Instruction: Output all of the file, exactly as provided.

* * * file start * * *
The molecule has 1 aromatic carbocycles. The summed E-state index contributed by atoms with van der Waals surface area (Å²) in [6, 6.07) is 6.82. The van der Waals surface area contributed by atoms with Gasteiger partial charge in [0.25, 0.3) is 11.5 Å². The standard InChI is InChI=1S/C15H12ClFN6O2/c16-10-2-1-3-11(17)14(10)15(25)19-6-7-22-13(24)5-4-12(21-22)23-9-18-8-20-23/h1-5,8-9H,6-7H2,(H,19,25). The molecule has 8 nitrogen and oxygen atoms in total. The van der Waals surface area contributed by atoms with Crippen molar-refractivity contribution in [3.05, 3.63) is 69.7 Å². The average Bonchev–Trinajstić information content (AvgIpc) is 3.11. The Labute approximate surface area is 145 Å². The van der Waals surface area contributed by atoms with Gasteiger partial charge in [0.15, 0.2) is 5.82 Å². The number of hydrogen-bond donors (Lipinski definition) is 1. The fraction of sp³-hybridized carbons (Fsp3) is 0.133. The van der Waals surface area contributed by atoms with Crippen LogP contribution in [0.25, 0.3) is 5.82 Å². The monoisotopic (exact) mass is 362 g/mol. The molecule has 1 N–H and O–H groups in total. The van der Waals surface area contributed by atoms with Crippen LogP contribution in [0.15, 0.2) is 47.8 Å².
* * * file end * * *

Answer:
The molecule has 1 aromatic carbocycles. The summed E-state index contributed by atoms with van der Waals surface area (Å²) in [6, 6.07) is 6.82. The van der Waals surface area contributed by atoms with Gasteiger partial charge in [0.25, 0.3) is 11.5 Å². The standard InChI is InChI=1S/C15H12ClFN6O2/c16-10-2-1-3-11(17)14(10)15(25)19-6-7-22-13(24)5-4-12(21-22)23-9-18-8-20-23/h1-5,8-9H,6-7H2,(H,19,25). The molecule has 8 nitrogen and oxygen atoms in total. The van der Waals surface area contributed by atoms with Crippen molar-refractivity contribution in [3.05, 3.63) is 69.7 Å². The average Bonchev–Trinajstić information content (AvgIpc) is 3.11. The Labute approximate surface area is 145 Å². The van der Waals surface area contributed by atoms with Gasteiger partial charge in [0.15, 0.2) is 5.82 Å². The number of hydrogen-bond donors (Lipinski definition) is 1. The fraction of sp³-hybridized carbons (Fsp3) is 0.133. The van der Waals surface area contributed by atoms with Crippen LogP contribution in [0.25, 0.3) is 5.82 Å². The monoisotopic (exact) mass is 362 g/mol. The molecule has 1 N–H and O–H groups in total. The van der Waals surface area contributed by atoms with Crippen LogP contribution in [0.15, 0.2) is 47.8 Å².